I don’t know about you, but on a Super Bowl Sunday, I want to read a post about the Hall of Fame. Well, I hope I don’t disappoint, but I’m talking about a Hall of Fame greater than any sports one. I’m talking about the Hall of Fames of all Hall of Fames, the one in the Bible.
Now, before you close this post and shut me down, hear me out. Of all the places in the Bible I most went to when I was struggling with depression, or anxiety or just bipolar, in general, it was this chapter in the Bible, Hebrews 11. Why? Because I could relate to the people who were in this Hall of Fame.
See, I’m not much of a sports fanatic and admittedly, if you asked me to name someone who’s been inducted into any sports hall of fame, I’d be hard pressed to come up with even one name.
But when it comes to the Hall of Fame in the Bible, I know their stories well. I bet you do to:
There’s Abel, who got killed by his brother Cain. Nice happy ending there, right?
There’s Noah who was ridiculed by everyone around him when he built a boat in the middle of nowhere . . . as in nowhere close to an open body of water.
There’s Abraham who lived in a tent. Not a house, a tent. If you’ve ever been camping, tent dwelling isn’t all it’s cracked up to be.
Hebrews 11:13 All these people were still living by faith when they died. They did not receive the things promised, they only saw them and welcomed them from a distance.
Shall I go on?
There’s Moses who dragged a bunch of whiny, bratty might-as-well-have-been children around with him for 40 plus years.
How about Daniel who got thrown into a den full of beasts with particularly sharp teeth?
Or David who waited around fifteen years to claim a throne that was rightfully his whilst being chased around the countryside by a madman worried about job security.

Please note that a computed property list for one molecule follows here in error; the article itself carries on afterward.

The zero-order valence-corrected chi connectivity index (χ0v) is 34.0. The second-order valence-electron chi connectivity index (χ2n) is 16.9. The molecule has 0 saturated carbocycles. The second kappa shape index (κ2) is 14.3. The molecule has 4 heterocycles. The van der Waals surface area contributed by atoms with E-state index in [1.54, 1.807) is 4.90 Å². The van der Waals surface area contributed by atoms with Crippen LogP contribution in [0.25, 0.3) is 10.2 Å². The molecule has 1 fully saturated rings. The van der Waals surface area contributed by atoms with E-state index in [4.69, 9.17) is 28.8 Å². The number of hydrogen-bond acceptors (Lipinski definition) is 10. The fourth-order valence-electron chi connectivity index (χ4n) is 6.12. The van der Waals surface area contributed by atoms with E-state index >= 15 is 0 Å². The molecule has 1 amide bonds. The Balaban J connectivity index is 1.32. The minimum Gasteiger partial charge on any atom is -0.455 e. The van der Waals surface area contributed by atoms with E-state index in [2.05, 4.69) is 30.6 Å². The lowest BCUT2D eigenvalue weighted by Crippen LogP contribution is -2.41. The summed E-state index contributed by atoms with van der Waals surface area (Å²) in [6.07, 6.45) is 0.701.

And what about the New Testament Believers?
Peter who was crucified upside down.
Paul who was likely beheaded by the Romans.
Why, am I naming these sad, sad people and their incredibly sad, sad stories. Because it helps me to stop feeling sorry for myself. Or, in the very least, it helps me to know that I’m not alone. Not alone in my struggles. Not alone in my suffering. Not alone in my faith.
Hebrews 11:1 Now faith is being sure of what we hope for and certain of what we do not see. This is what the ancients were commended for.
It’s about faith, people. And if we had in our grasp what we hope for, it wouldn’t be called faith. See, faith is what got me through the hard times. It’s what I still cling to now when I wish I could shed this life for a happy-tent-free-dwelling-one. A life worth waiting for.
So, don’t give up. Don’t get discouraged. And don’t feel sorry for yourself. Most of all, know that you’re not alone. Read through Hebrews 11 and see if it doesn’t cheer you up just a little bit. And wait for the day when your name will be included with those great Hall of Famers who have gone before you. It’s a story with a happy ending worth waiting for—better than any Super Bowl commercial, no matter how much the hype.